Project on Human Development in Chicago Neighborhoods
The Project on Human Development in Chicago Neighborhoods (PHDCN) was a large-scale, interdisciplinary study of how families, schools, and neighborhoods affect child and adolescent development. It was designed to advance the understanding of the developmental pathways of both positive and negative human social behaviors. In particular, the project examined the causes and pathways of juvenile delinquency, adult crime, substance abuse, and violence. At the same time, the project provided a detailed look at the environments in which these social behaviors took place by collecting substantial amounts of data about urban Chicago, including its people, institutions, and resources.
Longitudinal Cohort Study
One component of the PHDCN was the Longitudinal Cohort Study, which was a series of coordinated longitudinal studies that followed over 6,000 randomly selected children, adolescents, and young adults, and their primary caregivers over time to examine the changing circumstances of their lives, as well as the personal characteristics, that might lead them toward or away from a variety of antisocial behaviors. The age cohorts include birth (0), 3, 6, 9, 12, 15, and 18 years. Numerous measures were administered to respondents to gauge various aspects of human development, including individual differences, as well as family, peer, and school influences.
Young Adult Self Report (YASR)
The data files contain information from the Young Adult Self Report (YASR) protocol. The YASR was an extension of the Youth Self-Report, designed to obtain a self perceived assessment for subjects between the ages of 18 and 30 in order to measure behavioral and emotional functioning. The widely used YASR has been shown in a variety of experiments to produce excellent results evaluating its respondents' levels of psychological and behavioral functioning. As a result, it proved to be the ideal instrument to evaluate the subjects belonging to Cohort 18 of the Longitudinal Cohort Study. The PHDCN YASR focused primarily on obtaining the information on specific aspects of the respondents' lives, such as interpersonal relationships and conflicts, tendencies toward various anti- social behaviors, and habits regarding nonmedical drug and alcohol consumption. The YASR also sought to identify personality traits and behaviors that might be classified as unusual. The goal of the YASR was to obtain an overall score for each respondent based on the answers provided that could be used to make observations and determinations regarding their psychological, emotional, and behavioral health and overall quality of life.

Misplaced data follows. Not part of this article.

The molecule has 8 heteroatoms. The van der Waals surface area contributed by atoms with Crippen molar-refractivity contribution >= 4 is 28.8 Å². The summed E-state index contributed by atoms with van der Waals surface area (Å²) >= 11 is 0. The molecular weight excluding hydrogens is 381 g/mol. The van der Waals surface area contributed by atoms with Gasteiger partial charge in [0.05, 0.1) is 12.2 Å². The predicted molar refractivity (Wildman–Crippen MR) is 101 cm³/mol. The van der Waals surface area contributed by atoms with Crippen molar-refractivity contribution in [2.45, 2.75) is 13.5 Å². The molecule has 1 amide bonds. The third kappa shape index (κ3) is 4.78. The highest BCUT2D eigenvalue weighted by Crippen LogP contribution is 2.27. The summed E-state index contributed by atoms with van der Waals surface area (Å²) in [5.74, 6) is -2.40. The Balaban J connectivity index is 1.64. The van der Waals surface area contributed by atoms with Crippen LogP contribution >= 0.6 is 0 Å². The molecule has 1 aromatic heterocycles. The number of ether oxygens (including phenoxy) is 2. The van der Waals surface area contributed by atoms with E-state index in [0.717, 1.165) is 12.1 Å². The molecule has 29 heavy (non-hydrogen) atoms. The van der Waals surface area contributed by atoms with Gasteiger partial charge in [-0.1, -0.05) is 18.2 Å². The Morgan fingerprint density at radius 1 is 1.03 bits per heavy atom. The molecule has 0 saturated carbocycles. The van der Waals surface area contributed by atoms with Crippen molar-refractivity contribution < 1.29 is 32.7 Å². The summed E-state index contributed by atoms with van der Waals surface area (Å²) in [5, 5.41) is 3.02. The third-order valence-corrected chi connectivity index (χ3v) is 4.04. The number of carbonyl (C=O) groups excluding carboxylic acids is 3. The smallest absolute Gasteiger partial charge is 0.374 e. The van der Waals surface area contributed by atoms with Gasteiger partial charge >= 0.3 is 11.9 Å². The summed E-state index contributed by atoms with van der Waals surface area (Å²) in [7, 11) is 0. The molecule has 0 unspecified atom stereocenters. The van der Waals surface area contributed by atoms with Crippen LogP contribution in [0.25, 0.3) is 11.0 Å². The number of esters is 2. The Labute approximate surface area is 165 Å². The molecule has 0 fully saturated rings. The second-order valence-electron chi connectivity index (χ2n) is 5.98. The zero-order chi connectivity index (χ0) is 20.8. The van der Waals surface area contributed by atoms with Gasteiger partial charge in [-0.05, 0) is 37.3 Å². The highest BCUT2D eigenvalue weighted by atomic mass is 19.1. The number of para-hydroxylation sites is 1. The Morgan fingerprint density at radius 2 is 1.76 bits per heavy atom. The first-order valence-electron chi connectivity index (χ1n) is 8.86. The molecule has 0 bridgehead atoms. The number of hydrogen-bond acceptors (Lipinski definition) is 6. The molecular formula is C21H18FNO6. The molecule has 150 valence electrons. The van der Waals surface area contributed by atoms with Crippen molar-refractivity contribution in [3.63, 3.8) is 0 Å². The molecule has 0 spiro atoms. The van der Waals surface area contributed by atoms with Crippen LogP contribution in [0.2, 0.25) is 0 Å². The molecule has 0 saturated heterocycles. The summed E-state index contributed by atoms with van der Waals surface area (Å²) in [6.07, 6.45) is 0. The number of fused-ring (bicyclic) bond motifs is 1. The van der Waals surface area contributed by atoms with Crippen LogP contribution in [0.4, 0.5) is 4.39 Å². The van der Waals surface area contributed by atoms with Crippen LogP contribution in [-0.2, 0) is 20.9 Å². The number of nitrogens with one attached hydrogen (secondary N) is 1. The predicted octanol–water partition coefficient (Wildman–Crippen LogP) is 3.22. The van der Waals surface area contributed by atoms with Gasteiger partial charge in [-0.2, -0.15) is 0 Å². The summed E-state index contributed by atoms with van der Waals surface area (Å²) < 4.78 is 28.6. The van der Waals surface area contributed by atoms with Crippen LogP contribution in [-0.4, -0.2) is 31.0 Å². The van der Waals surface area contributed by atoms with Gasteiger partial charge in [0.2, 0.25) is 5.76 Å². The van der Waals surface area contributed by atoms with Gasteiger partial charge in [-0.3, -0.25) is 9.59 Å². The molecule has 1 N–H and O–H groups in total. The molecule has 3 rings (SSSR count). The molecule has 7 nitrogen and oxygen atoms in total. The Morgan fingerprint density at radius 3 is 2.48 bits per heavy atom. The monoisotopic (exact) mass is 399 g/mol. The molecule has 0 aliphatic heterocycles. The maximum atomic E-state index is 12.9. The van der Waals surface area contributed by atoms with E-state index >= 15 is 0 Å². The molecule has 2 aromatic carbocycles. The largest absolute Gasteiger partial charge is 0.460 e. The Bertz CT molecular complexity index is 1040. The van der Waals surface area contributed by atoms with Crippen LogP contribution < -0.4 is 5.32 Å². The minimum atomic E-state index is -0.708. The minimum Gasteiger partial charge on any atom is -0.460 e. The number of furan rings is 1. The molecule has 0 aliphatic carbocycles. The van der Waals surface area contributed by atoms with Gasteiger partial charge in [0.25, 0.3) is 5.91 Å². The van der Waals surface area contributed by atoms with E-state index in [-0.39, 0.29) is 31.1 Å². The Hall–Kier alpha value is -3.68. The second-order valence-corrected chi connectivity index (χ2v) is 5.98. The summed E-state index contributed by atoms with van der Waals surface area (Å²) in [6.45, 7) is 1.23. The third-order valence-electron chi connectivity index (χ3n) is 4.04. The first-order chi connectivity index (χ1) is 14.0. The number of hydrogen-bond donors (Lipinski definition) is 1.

Project on Human Development in Chicago Neighborhoods
The city of Chicago was selected as the research site for the PHDCN because of its extensive racial, ethnic, and social-class diversity. The project collapsed 847 census tracts in the city of Chicago into 343 neighborhood clusters (NCs) based upon seven groupings of racial/ethnic composition and three levels of socioeconomic status. The NCs were designed to be ecologically meaningful. They were composed of geographically contiguous census tracts, and geographic boundaries and knowledge of Chicago's neighborhoods were considered in the definition of the NCs. Each NC was comprised of approximately 8,000 people.
Longitudinal Cohort Study
For the Longitudinal Cohort Study, a stratified probability sample of 80 neighborhoods was selected. The 80 NCs were sampled from the 21 strata (seven racial/ethnic groups by three socioeconomic levels) with the goal of representing the 21 cells as equally as possible to eliminate the confounding between racial/ethnic mix and socioeconomic status. Once the 80 NCs were chosen, then block groups were selected at random within each of the sample neighborhoods. A complete listing of dwelling units was collected for all sampled block groups. Pregnant women, children, and young adults in seven age cohorts (birth, 3, 6, 9, 12, 15, and 18 years) were identified through in-person screening of approximately 40,000 dwelling units within the 80 NCs. The screening response rate was 80 percent. Children within six months of the birthday that qualified them for the sample were selected for inclusion in the Longitudinal Cohort Study. A total of 8,347 participants were identified through the screening. Of the eligible study participants, 6,228 were interviewed.